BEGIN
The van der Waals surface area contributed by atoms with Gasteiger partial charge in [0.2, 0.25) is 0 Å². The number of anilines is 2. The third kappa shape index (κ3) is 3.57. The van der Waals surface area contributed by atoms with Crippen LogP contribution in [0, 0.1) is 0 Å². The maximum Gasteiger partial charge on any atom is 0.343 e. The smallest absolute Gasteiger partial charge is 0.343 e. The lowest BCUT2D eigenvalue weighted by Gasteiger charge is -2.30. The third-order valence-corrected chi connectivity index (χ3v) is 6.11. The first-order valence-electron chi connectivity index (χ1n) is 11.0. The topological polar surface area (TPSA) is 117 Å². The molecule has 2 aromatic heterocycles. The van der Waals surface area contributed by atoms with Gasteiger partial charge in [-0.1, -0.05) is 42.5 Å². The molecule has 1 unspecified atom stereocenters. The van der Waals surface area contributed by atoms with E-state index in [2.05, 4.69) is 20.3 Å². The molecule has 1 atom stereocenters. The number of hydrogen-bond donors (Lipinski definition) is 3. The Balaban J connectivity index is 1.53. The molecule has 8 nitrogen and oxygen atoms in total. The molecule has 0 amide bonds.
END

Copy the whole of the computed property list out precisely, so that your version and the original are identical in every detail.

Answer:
The van der Waals surface area contributed by atoms with Gasteiger partial charge in [0.2, 0.25) is 0 Å². The number of anilines is 2. The third kappa shape index (κ3) is 3.57. The van der Waals surface area contributed by atoms with Crippen LogP contribution in [0, 0.1) is 0 Å². The maximum Gasteiger partial charge on any atom is 0.343 e. The smallest absolute Gasteiger partial charge is 0.343 e. The lowest BCUT2D eigenvalue weighted by Gasteiger charge is -2.30. The third-order valence-corrected chi connectivity index (χ3v) is 6.11. The first-order valence-electron chi connectivity index (χ1n) is 11.0. The topological polar surface area (TPSA) is 117 Å². The molecule has 2 aromatic heterocycles. The van der Waals surface area contributed by atoms with Gasteiger partial charge in [-0.1, -0.05) is 42.5 Å². The molecule has 1 unspecified atom stereocenters. The van der Waals surface area contributed by atoms with E-state index in [2.05, 4.69) is 20.3 Å². The molecule has 1 atom stereocenters. The number of hydrogen-bond donors (Lipinski definition) is 3. The Balaban J connectivity index is 1.53. The molecule has 8 nitrogen and oxygen atoms in total. The molecule has 0 amide bonds.